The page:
Women earn less than men in nearly every single occupation.
Recently, I left my home base in southeastern Wisconsin and landed in the warm and humid landscape that is Orlando to attend Hospital Medicine 2018, hosted by the Society of Hospital Medicine. It’s a bit of a homecoming as this impressive group of physicians from all over the country is my original medical clan as a former pediatric hospitalist.
Looking out over the landscape of thousands of attendees surging in between educational sessions, I’m struck by the undeniable parity between women and men present here. It’s one of the most equal distributions of gender I’ve ever seen in a large group of physicians, and makes the topic of this piece even more confusing, in my mind.
Women are almost half of the workforce in the United States. But historically, they earn less than men in nearly every single occupation. According to the Institute of Women’s Policy Research, in 2016, female full-time employees made only 80.5 cents for every dollar earned by their male counterparts, for a wage gap of 20 percent. A few weeks ago, Doximity released its second annual Physician Compensation Report. Based on more than 65,000 physician respondents, they found that between 2016 and 2017, compensation rose four percent nationally. But when accounting for gender, female doctors earn 27.7 percent less than male doctors. This amounts to a whopping $105,000 less annually for female physicians. Even more frustrating, this gap INCREASED by 1.2 percent in 2017 compared to 2016!
Focusing on physicians, let’s forgo occupational segregation and taxing motherhood (i.e., the concepts that women are marginalized into lower-paying jobs and paid less when they return to the workplace after taking time away to raise small children) and concentrate on sexism.
Are thousands of health systems and physician groups around the country truly asserting their female physicians are less valuable or qualified than their male physicians? Do they stand by the argument that men are historically the primary breadwinners, and need to be paid more to support their families? Is paying female physicians less than their male counterparts a legitimate method of cost control? These are the exact questions which should be asked by any woman who learns she is being paid less than her male peers, immediately followed by a demand for equalization of salary the following month.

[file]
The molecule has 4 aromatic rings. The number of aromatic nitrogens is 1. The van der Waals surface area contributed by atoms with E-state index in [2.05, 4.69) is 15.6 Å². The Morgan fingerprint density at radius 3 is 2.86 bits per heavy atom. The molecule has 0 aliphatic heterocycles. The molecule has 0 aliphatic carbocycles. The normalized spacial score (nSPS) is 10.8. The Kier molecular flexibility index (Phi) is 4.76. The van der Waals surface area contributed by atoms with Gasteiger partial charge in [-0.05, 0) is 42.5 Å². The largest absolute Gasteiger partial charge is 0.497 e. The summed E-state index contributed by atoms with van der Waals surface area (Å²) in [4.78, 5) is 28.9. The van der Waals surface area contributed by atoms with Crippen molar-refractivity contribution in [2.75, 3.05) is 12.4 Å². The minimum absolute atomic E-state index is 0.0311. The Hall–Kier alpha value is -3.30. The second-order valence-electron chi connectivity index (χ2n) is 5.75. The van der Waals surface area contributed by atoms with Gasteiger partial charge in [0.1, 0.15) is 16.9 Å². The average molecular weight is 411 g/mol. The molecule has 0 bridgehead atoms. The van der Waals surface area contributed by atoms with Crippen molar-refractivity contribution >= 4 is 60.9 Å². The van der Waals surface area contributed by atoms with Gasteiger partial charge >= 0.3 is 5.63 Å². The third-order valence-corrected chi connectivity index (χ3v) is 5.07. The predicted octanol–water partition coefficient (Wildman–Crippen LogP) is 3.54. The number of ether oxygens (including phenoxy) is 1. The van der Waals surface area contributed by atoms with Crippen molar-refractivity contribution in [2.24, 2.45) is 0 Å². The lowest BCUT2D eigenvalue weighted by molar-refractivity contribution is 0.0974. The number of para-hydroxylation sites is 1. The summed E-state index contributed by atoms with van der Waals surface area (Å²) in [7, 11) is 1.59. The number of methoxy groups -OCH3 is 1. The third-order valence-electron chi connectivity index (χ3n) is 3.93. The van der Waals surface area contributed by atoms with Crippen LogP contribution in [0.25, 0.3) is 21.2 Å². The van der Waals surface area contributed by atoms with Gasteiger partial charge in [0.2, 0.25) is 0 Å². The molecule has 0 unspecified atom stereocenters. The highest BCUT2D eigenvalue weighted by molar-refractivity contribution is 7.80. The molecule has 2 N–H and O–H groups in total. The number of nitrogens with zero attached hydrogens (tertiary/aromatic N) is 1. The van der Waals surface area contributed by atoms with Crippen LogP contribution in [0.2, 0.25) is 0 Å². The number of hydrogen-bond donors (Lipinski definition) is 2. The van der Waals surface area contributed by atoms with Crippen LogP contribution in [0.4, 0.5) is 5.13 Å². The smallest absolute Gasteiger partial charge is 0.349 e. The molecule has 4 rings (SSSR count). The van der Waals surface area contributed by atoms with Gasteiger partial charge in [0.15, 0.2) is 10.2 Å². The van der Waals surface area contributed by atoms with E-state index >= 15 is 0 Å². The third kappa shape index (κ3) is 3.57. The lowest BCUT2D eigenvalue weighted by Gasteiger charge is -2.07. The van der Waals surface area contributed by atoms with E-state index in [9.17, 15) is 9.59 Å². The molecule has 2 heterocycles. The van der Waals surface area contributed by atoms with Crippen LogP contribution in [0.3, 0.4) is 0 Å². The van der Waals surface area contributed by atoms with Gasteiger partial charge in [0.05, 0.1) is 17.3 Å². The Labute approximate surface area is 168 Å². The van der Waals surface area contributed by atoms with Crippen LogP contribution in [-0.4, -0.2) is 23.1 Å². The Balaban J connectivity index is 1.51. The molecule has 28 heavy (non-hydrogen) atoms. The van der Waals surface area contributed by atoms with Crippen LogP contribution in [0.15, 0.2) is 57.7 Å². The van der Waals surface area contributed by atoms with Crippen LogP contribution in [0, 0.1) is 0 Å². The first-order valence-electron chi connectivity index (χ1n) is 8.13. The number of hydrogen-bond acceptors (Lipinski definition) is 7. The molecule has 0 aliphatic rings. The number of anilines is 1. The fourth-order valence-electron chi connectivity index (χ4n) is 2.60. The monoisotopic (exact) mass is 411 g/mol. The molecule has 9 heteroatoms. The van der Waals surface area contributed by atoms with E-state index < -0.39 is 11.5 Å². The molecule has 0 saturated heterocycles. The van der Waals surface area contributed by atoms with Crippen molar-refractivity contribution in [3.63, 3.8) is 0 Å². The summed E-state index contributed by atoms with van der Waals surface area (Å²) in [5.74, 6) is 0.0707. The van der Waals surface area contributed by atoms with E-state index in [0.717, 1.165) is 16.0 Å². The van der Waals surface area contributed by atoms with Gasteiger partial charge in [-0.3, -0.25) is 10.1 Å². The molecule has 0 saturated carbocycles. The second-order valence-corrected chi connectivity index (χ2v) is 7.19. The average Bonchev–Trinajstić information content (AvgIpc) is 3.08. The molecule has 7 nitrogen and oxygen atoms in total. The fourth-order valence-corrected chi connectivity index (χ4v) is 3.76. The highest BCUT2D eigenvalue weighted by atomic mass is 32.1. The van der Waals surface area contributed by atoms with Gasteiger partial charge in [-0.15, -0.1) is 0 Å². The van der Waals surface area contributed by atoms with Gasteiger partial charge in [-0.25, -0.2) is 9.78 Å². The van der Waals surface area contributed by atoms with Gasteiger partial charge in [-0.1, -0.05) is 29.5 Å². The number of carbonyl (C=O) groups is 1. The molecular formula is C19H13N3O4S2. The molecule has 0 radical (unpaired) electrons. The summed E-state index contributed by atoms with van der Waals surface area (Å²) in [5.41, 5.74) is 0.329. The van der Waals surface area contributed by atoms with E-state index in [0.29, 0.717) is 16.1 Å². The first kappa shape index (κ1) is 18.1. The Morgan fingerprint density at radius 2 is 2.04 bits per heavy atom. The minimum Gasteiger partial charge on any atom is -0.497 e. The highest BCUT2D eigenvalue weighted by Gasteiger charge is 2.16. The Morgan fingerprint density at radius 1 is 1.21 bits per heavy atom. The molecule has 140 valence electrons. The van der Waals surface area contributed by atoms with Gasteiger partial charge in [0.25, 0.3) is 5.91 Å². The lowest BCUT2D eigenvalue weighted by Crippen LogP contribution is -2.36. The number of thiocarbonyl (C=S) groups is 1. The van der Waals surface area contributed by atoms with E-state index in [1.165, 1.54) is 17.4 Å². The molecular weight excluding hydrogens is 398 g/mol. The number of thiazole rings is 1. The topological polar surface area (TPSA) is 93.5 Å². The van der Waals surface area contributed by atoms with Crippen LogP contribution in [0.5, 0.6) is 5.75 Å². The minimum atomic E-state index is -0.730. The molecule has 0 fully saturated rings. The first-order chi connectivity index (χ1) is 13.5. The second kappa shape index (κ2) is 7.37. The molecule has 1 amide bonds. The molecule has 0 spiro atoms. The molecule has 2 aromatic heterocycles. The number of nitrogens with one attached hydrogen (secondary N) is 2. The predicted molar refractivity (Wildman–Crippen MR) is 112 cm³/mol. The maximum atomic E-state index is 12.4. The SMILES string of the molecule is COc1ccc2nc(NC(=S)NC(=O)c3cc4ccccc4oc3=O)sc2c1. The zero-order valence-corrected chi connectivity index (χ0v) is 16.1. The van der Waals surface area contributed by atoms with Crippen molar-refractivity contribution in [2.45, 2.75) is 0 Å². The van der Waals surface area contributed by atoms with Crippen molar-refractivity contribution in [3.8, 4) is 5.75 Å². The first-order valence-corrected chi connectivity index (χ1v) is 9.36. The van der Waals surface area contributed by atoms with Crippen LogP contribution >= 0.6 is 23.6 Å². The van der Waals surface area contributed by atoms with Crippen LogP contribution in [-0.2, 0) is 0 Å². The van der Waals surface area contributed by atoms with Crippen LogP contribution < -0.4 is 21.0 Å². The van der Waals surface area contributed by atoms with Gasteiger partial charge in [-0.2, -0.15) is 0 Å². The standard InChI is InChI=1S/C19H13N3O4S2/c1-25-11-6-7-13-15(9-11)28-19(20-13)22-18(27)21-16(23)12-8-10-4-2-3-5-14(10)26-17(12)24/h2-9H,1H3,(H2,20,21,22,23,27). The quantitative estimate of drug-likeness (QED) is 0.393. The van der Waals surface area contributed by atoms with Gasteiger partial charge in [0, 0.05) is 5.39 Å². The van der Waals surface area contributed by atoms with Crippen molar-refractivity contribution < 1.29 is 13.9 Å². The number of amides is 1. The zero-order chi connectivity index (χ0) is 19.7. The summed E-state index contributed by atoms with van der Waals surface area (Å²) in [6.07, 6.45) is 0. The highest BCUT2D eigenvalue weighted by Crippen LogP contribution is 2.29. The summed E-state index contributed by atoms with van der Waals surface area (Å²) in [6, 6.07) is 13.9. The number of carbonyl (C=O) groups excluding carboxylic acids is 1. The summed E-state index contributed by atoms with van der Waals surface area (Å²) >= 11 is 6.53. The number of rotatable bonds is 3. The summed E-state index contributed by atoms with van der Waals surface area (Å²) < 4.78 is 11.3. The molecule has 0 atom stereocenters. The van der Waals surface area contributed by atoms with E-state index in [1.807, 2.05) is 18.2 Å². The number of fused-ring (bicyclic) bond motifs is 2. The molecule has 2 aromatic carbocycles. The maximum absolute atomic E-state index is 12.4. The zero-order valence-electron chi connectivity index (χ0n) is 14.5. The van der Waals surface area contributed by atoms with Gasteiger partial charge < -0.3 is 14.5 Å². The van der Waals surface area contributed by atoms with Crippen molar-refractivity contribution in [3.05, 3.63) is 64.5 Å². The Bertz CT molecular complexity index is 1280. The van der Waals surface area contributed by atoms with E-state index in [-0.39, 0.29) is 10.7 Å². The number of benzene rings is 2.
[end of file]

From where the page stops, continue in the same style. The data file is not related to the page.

I understand that this is easier said than done. Few of us seek out conflict, especially with our employers, and the idea of asking for a raise is notoriously difficult for men and women alike. But this has to be viewed in a different light. First of all, this is not asking for a raise. It’s demanding to be treated fairly and with the respect deserved. Any argument against this conversation is simply invalid. Second, it’s a piece of a larger problem. What other concerning mindsets and decisions are being made in an institution which is comfortable with placing a percentage of its medical staff in a lesser category than others simply based on its sex?
For the entirety of my clinical practice, I was aware of the salary for each of my group’s members because we negotiated and discussed salary with our hospital administrators as a unit. New physicians who came into our fold were paid the same as those of us who’d been there for years, as we were all performing the same job. Male or female, experienced or just out of residency, we were all paid the same. As a physician advisor, I am the first and only in my health system, so there is no peer or historical salary of a predecessor to compare to. But you can be certain that once we start adding more into the ranks, I will pointedly ask about pay. While this should not be a concern, it most certainly is.
Like any other concern, in my opinion, it’s best to face it head-on instead of waiting for the other shoe to drop.